Self-Assessment – What you need to know

by | Oct 12, 2021 | Personal Tax, Self-Assessment Tax

What is Self-Assessment? 

Self-Assessment is aimed at individuals whose income isn’t taxed automatically when it’s paid. So, while employees are generally taxed automatically by their employer through the Pay As You Earn (PAYE) scheme, the individual is responsible for paying any tax and National Insurance on income outside of the PAYE scheme. It is possible to complete your Self-Assessment via a paper form or online, but both methods require you to provide details on all of your income and expenses for the previous tax year. Using this information, HMRC will calculate whether you need to pay any tax, and if so, how much.

Whether it’s your first time or you’re a seasoned filer, it’s unlikely that self-assessment is an upcoming highlight this Winter. Every year we face the January self-assessment rush as people suddenly realise that they can’t put it off any longer. So, before we delve into the finer detail of self-assessment, the most important piece of advice we can give to anyone is to get started AS SOON AS POSSIBLE.

You may not be sure if you need to complete a self-assessment, and if you do there may be additional considerations following disrupted working arrangements and employment terms over the past couple of years. However, the task of self-assessment isn’t just about detailing your income for HMRC to calculate the tax you owe. It’s also an opportunity to carefully consider your business expenses and record any tax exemptions, and the more time you allow yourself to do this, the better.

While the process may initially seem daunting, the stress and financial implications of missing the deadline entirely, certainly isn’t an appealing prospect.

Who needs to complete a 2020/2021 self-assessment tax return?

If you are not sure whether self-assessment applies to you, then check whether you meet any of the following criteria.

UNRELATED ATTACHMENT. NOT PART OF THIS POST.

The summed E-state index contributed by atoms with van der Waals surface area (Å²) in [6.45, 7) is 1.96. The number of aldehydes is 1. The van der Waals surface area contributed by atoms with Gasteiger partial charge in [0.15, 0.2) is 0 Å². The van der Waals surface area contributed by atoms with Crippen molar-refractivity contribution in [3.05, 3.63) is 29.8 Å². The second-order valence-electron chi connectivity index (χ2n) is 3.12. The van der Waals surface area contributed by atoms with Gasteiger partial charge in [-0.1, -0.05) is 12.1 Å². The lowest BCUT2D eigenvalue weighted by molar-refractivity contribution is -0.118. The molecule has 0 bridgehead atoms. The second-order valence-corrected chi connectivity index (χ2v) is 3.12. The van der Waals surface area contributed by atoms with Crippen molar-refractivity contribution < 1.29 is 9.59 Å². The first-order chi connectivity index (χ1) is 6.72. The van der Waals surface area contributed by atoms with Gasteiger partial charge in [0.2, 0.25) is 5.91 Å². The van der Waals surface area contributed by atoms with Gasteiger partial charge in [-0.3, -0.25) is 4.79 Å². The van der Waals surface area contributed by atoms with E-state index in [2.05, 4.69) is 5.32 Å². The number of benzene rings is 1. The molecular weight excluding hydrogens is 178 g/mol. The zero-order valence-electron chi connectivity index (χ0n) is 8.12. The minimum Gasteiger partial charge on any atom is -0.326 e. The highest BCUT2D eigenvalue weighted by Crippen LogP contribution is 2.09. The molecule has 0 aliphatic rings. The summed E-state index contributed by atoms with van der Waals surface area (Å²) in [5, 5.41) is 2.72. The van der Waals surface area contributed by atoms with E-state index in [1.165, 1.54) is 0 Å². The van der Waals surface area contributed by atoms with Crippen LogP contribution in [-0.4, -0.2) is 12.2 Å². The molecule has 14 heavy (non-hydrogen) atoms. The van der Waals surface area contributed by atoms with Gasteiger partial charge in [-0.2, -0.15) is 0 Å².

• Earning more than £2500 annually from property rental
  • Receiving Child Benefit alongside an annual income of more than £50,000 (This could be yourself for your partner)
  • Receiving more than £2500 annually in other untaxed income (such as tips or commission)
  • Self-employed sole traders with an annual turnover in excess of £1000
  • Employees claiming expenses in excess of £2500 annually
  • Individuals with an annual income of over £100,000
  • Individuals with foreign income which is subject to tax

HMRC also provides an easy to use online tool if you’re still not sure whether you should complete self-assessment.

First steps to complete a self-assessment

If you haven’t completed a self-assessment before, then you will need to register at As the registration will need to arrive in the post, you will need to allow up to 10 working days. The initial stages require information such as your passport, National Insurance number and bank details. You will receive your Unique Taxpayer Reference (UTR) and Government Gateway ID once you have registered and this will be used for your tax return in the current year and any subsequent years.

What details are required by HMRC

The following gives you some idea of the type of detail you can expect HMRC to request for your self-assessment tax return.

  • Total income- you will need to detail your total income including any employment benefits.
  • If you receive an employee income as well as being self-employed, this will need to be declared as well as any income earned abroad or pension income.
  • Property earnings – If you are a buy-to-let investor, the earnings from this will need to be declared.
  • Stocks and shares – If you have made gains from stocks, shares or (business) property, then this will need to be declared

Tax relief allowances and expenses